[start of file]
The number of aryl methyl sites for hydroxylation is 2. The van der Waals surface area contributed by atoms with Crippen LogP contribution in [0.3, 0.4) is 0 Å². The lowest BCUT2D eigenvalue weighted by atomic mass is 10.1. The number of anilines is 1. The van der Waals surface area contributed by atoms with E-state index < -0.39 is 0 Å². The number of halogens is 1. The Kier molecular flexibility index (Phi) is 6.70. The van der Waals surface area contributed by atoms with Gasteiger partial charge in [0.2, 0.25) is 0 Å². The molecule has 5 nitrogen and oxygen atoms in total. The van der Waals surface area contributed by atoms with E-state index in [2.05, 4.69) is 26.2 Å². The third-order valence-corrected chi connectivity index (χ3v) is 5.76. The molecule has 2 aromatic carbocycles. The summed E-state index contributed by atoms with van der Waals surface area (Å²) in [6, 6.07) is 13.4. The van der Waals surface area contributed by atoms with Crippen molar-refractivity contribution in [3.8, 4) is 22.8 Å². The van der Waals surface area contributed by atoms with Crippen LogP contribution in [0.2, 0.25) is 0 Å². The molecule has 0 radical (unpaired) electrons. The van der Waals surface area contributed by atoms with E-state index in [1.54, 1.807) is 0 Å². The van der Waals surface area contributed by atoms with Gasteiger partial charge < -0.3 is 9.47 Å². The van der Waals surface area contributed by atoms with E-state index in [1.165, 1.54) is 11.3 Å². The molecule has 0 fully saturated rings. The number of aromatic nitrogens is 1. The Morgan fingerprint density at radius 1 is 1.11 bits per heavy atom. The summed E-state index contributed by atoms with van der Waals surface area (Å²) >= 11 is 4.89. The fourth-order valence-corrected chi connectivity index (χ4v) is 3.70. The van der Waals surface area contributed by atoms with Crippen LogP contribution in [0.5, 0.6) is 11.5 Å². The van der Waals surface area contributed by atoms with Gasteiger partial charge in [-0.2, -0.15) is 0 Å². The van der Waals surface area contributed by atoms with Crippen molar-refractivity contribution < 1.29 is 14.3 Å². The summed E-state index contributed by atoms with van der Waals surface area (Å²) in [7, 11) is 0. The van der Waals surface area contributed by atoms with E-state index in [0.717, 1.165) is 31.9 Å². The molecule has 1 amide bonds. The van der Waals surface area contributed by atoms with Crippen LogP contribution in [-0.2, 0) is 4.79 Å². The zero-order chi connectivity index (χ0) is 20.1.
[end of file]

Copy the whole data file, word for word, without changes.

The number of aryl methyl sites for hydroxylation is 2. The van der Waals surface area contributed by atoms with Crippen LogP contribution in [0.3, 0.4) is 0 Å². The lowest BCUT2D eigenvalue weighted by atomic mass is 10.1. The number of anilines is 1. The van der Waals surface area contributed by atoms with E-state index < -0.39 is 0 Å². The number of halogens is 1. The Kier molecular flexibility index (Phi) is 6.70. The van der Waals surface area contributed by atoms with Gasteiger partial charge in [0.2, 0.25) is 0 Å². The molecule has 5 nitrogen and oxygen atoms in total. The van der Waals surface area contributed by atoms with E-state index in [2.05, 4.69) is 26.2 Å². The third-order valence-corrected chi connectivity index (χ3v) is 5.76. The molecule has 2 aromatic carbocycles. The summed E-state index contributed by atoms with van der Waals surface area (Å²) in [6, 6.07) is 13.4. The van der Waals surface area contributed by atoms with Crippen molar-refractivity contribution in [3.8, 4) is 22.8 Å². The van der Waals surface area contributed by atoms with Crippen LogP contribution in [0.2, 0.25) is 0 Å². The molecule has 0 radical (unpaired) electrons. The van der Waals surface area contributed by atoms with E-state index in [1.54, 1.807) is 0 Å². The van der Waals surface area contributed by atoms with Gasteiger partial charge < -0.3 is 9.47 Å². The van der Waals surface area contributed by atoms with E-state index in [1.165, 1.54) is 11.3 Å². The molecule has 0 fully saturated rings. The number of aromatic nitrogens is 1. The Morgan fingerprint density at radius 1 is 1.11 bits per heavy atom. The summed E-state index contributed by atoms with van der Waals surface area (Å²) >= 11 is 4.89. The fourth-order valence-corrected chi connectivity index (χ4v) is 3.70. The van der Waals surface area contributed by atoms with Crippen LogP contribution in [0.5, 0.6) is 11.5 Å². The van der Waals surface area contributed by atoms with Gasteiger partial charge in [-0.2, -0.15) is 0 Å². The van der Waals surface area contributed by atoms with Crippen molar-refractivity contribution < 1.29 is 14.3 Å². The summed E-state index contributed by atoms with van der Waals surface area (Å²) in [7, 11) is 0. The van der Waals surface area contributed by atoms with E-state index in [0.717, 1.165) is 31.9 Å². The molecule has 1 amide bonds. The van der Waals surface area contributed by atoms with Crippen LogP contribution in [-0.2, 0) is 4.79 Å². The zero-order chi connectivity index (χ0) is 20.1.